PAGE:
Green onion pancakes are a savory Chinese flatbread simply made with flour, water, salt, and chopped scallions. The unleavened dough is fried to a golden crisp and served hot.
In honor of Chinese New Year, I made green onion pancakes (also known as scallion pancakes or cong you bing). Unlike the Gregorian calendar in which the new year always begins on January 1st, Chinese New Year falls on a different date each year because it is based on the lunar calendar.
I love Chinese food, specifically Taiwanese food. I love the cuisine’s use of garlic and ginger. The food is fresh, full of flavor, and surprisingly easy to make. I was super excited to receive a copy of Hsiao-Ching Chou’s Chinese Soul Food. It’s a beautifully shot cookbook with a variety of recipes including my favorites: soup dumplings (xiao long bao), red-braised beef noodle soup, and three-cup chicken. Best of all, Chou shares all sorts of tips and tricks to make Chinese home-cooking more approachable.
(I’m often overwhelmed by the sheer amount of different soy sauces available at Asian markets. Chou breaks it down and explains which soy sauce is best for which application. There’s also a section on rice and noodles, vegetables, and equipment.)
Afraid of working with doughs? Intimidated by frying? Have no fear! This unleavened savory flatbread is easy to make. The recipe for green onion pancakes is straight-forward, using simple ingredients you probably already have in the kitchen. From start to finish, it takes about half an hour to make. Enjoy the green onion pancakes with the accompanying soy-ginger dipping sauce, or eat it with braised beef noodle soup (my favorite way to enjoy it!).
The dough is simply made by mixing together flour and water. It is kneaded by hand until it is smooth. The dough is allowed to rest for 20 minutes and then it divided into four equal parts. Working with one piece of dough at a time, it is rolled out thin. The surface of the dough is brushed with oil and sprinkled with salt and chopped green onions. Starting at one end, the dough is rolled into a tight log and then twisted into a tight coil. Finally, the round coil is flatten thin and then it is ready for frying!
There are many variations of green onion pancakes depending on the region. Some are more chewy and bread-like while others are more crunchy and flakey. Try this one and then explore the others like this version which is cooked with a fried egg on top!
Green Onion Pancakes
Yield: four 6-inch pancakes
- 1 batch Dumpling Dough (recipe follows)
- 5 Tablespoons vegetable oil*, plus more for coating the dough
- 2 teaspoons kosher salt, divided
- 4 stalks green onions, finely chopped
- Soy-Ginger Dipping Sauce, for serving (recipe follows)
- 2 1/2 cups all-purpose flour
- 3/4 cup + 1 Tablespoons warm water, about 105 degrees F
Soy-Ginger Dipping Sauce:
- 1/3 cup soy sauce
- 2 Tablespoons rice vinegar, or Chinese black vinegar
- 1 stalk green onion, finely chopped
- 2 large garlic cloves, finely chopped
- 1 Tablespoon fresh cilantro, chopped
- 1 teaspoon fresh ginger, minced
- 1 teaspoon chili sauce, optional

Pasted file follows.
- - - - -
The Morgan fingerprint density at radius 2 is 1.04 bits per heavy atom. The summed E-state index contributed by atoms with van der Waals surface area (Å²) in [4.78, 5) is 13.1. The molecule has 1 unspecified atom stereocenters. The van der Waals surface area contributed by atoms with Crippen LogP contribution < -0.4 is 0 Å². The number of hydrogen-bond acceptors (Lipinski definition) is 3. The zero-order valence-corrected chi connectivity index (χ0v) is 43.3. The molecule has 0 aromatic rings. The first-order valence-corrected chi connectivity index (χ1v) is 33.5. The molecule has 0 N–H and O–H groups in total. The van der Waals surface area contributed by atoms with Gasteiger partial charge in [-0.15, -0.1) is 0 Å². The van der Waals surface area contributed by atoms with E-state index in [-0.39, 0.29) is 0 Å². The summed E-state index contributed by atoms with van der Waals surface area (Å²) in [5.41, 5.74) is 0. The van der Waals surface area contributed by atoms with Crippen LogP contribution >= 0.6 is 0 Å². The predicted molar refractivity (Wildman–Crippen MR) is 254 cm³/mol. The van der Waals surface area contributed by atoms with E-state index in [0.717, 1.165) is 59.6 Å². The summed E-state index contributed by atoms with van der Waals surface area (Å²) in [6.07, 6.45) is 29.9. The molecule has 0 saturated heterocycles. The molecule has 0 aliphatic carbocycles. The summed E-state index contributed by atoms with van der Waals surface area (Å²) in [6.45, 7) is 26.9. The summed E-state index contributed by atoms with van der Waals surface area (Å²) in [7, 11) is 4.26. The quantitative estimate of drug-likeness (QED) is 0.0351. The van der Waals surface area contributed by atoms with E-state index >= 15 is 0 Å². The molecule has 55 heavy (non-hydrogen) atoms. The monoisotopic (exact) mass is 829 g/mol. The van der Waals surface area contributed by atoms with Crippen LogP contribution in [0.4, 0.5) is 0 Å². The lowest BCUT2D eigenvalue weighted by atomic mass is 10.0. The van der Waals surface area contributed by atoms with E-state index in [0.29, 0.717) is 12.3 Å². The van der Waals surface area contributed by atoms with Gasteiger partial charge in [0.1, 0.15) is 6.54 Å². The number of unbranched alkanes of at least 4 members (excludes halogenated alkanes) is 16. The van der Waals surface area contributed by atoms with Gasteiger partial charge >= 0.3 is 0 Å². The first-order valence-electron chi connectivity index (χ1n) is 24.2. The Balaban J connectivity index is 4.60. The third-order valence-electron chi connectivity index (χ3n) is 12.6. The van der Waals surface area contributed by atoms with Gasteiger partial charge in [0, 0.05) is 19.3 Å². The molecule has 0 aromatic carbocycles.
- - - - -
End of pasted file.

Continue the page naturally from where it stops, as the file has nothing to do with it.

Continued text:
Put flour in a large bowl. Add water. Using a rubber spatula, wooden spoon, pair of chopsticks, or your fingers, stir the water and flour together until a shaggy ball of dough starts to form. Use your hands to start kneading the dough and incorporating any remaining flour. The dough should feel slightly tacky but not damp. It should not stick to your fingers.
Dust work surface with flour. Remove dough from bowl and knead for about 2 minutes. It should feel smooth. Cover dough with a damp towel or plastic wrap, and let it rest on the counter for 20 minutes.
Divide dough into quarters. Roll a section out to about 8 1/2 inches in diameter. Brush a coating of oil on the dough. Sprinkle about 1/2 teaspoon salt across oiled dough. Sprinkle 2 to 3 tablespoons of green onions. Start from the bottom edge of the dough, roll dough tightly into a tube, then take one end and create a tightly wound coil. Tuck the end under the coil. Now, roll the coil flat until it's about 6 1/2 inches in diameter and 1/8 inch thick. Repeat with remaining sections of dough.
Preheat an 8-inch skillet over medium-low heat for about 1 minute. Add 2 tablespoons of oil and heat for about 5 seconds, or until it starts to shimmer. Add a pancake and fry for 1 1/2 to 2 minutes, or until golden. Flip and repeat. Remove the pancake and set aside on a plate. Add 1 tablespoon of oil to the pan before cooking each of the remaining pancakes. Cut the pancakes into wedges and serve with dipping sauce.
Soy-Ginger Dipping Sauce:
In a small bowl, combine soy sauce, vinegar, green onion, garlic, cilantro, ginger, and chili sauce. Set aside on the counter for at least 30 minutes, if possible, to let the flavors meld together. The longer the mixture rets, the more intense the flavors becomes. Store dipping sauce in a sealed container in the refrigerator for up to 1 week.
- In place of vegetable oil, I used grape seed oil. I prefer its neutral taste and high smoke point.
Recipe reprinted with permission from Chinese Soul Food
Disclosure: I received a review copy of Chinese Soul Food from Sasquatch Books. All opinions expressed are entirely my own.